USGS

Mike McMillan / USFS

Mercury contamination is well documented in the eastern United States. But USGS research ecologist Collin Eagles-Smith wanted to know how big of a problem is it in western states, including Idaho. He led a comprehensive study that was released earlier this month, showing widespread mercury contamination. According to the study, mercury can come from a number of different natural and manmade sources. In Idaho, historic gold and silver mining is one source – as the element gets released into...

Talo Pinto / Flickr Creative Commons

Like much of Idaho, people in the Wood River Valley rely on groundwater. Now, water managers have a new way of understanding the way surface water and groundwater are connected in the region, and potential problems with the supply. According to the U.S. Geological Survey, the new model improves on previous versions that were narrower in scope. Funded by the Idaho Department of Water Resources, the state can use the model to anticipate how changes in things like snowpack and temperature could...

USGS

Just ten miles from downtown Boise, scientists are studying golden eagle migration in southwest Idaho. And they’re using roadkill to do it. Scientists from the U.S. Geological Survey, Boise State University and Idaho Fish and Game created a series of motion-sensitive camera traps. They drag a 250-pound road-killed elk through the snow to the trap and leave. The cameras do the work, snapping pictures of whatever scavenger comes by for a snack. This site, and hundreds of others put up by the...

USGS

The Environmental Protection Agency says when sediment gets into waterways, it can be a big problem . The deposits can be contaminated with pollutants we put in the environment, and then those pollutants get in rivers and streams. Molly Wood hopes to figure out better ways to deal with that issue. Wood is a soil scientist with the U.S. Geological Survey (USGS) in Boise. She was recently promoted to oversee the direction of sediment science on a national level. Wood says in her new role she...

USGS Idaho

It is common knowledge that the drought this year was pretty bad. But just how intense was it, and what can we learn about it for future water supply shortages? These are some of the questions scientists with the U.S. Geological Survey across the West are asking. They are studying streams and rivers in six states, including Idaho, Oregon and Washington. Dave Evetts is leading the study in Idaho , and says he wants to know how the water supply has changed over time by measuring things like...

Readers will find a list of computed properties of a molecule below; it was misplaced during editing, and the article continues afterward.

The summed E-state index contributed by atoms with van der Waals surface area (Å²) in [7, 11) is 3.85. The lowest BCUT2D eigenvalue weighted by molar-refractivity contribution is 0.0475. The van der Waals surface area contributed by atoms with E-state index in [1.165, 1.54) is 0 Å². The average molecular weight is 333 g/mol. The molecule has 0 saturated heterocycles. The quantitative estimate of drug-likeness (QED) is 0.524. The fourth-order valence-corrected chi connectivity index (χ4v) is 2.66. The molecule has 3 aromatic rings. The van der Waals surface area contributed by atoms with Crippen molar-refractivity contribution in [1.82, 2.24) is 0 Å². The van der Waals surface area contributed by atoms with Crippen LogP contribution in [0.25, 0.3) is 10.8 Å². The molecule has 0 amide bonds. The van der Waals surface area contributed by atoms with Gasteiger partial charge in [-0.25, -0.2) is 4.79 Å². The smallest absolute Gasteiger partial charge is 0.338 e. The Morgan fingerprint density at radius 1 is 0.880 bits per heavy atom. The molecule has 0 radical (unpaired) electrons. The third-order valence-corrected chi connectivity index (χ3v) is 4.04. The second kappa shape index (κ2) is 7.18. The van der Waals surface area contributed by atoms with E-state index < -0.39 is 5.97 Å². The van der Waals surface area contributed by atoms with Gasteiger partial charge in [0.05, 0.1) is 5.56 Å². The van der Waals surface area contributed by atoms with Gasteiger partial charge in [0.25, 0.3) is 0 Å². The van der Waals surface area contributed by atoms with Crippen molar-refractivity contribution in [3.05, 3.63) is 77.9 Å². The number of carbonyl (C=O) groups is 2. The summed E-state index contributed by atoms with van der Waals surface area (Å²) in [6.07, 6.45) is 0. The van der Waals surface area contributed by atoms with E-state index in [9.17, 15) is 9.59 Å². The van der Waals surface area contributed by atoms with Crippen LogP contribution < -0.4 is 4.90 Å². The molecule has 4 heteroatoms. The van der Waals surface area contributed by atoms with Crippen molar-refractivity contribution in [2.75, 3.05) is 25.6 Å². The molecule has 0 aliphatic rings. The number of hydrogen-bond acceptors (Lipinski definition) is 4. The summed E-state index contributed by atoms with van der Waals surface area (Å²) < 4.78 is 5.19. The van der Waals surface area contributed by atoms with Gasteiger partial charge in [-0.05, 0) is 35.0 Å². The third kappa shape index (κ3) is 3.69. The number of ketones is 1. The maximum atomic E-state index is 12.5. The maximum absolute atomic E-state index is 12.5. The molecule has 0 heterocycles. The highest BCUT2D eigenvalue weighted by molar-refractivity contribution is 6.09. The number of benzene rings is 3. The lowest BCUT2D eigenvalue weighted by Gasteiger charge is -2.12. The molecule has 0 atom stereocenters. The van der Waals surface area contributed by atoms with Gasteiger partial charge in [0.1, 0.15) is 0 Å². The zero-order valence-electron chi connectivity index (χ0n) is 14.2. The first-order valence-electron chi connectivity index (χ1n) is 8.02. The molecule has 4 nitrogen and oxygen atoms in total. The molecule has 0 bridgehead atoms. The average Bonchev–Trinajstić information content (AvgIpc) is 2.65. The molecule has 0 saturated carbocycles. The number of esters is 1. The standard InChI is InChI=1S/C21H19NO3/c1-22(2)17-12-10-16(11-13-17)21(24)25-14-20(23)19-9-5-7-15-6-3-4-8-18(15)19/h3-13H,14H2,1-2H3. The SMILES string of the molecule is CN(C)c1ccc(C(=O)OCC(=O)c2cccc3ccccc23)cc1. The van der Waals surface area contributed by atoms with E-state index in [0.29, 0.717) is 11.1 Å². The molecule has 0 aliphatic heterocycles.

Stephen Mellentine / Flickr Creative Commons

President Obama’s new EPA rule seeking drastic reductions in carbon emissions could create more room in the industry for cleaner forms of energy. One of those is geothermal. In eastern Oregon and parts of Idaho, a new study by the US Geological Survey (USGS) will look closer at this potential source, and its connection to the drought-stricken West. Erick Burns is the lead scientist for the study, and says he’s excited to find out more about what lies below the surface. “[Geothermal energy] is...

The Washington National Guard -- joined by officers from Oregon and Idaho -- are preparing for a massive military relief effort.

Frankie Barnhill / Boise State Public Radio

This story was updated at 4:55 p.m. You might have noticed the Boise River was lower than normal Wednesday morning. At midnight, the gauge at Boise's Glenwood Bridge showed the river was flowing at 290 cubic feet per second (cfs). At 10:45 a.m., the river had dropped to just 81 cfs. Ryan Hedrick is a hydrologist at the Bureau of Reclamation, the agency that controls the flow of water to the river at Lucky Peak. He says the significant drop this morning was due to a problem at a Boise...

deq.idaho.gov

The U.S. Geological Survey (USGS) this week released several reports on important aquifers around the country. Idaho’s Snake River Plain Basin features in two of those reports. About a fifth of Idahoans rely on that aquifer as their only source of drinking water. USGS hydrologist Kenneth Skinner says the Snake River aquifer is one of the cleanest in the country, but pollution has been growing. The biggest culprit is nitrate from agricultural fertilizer and dairies. In drinking water, nitrate...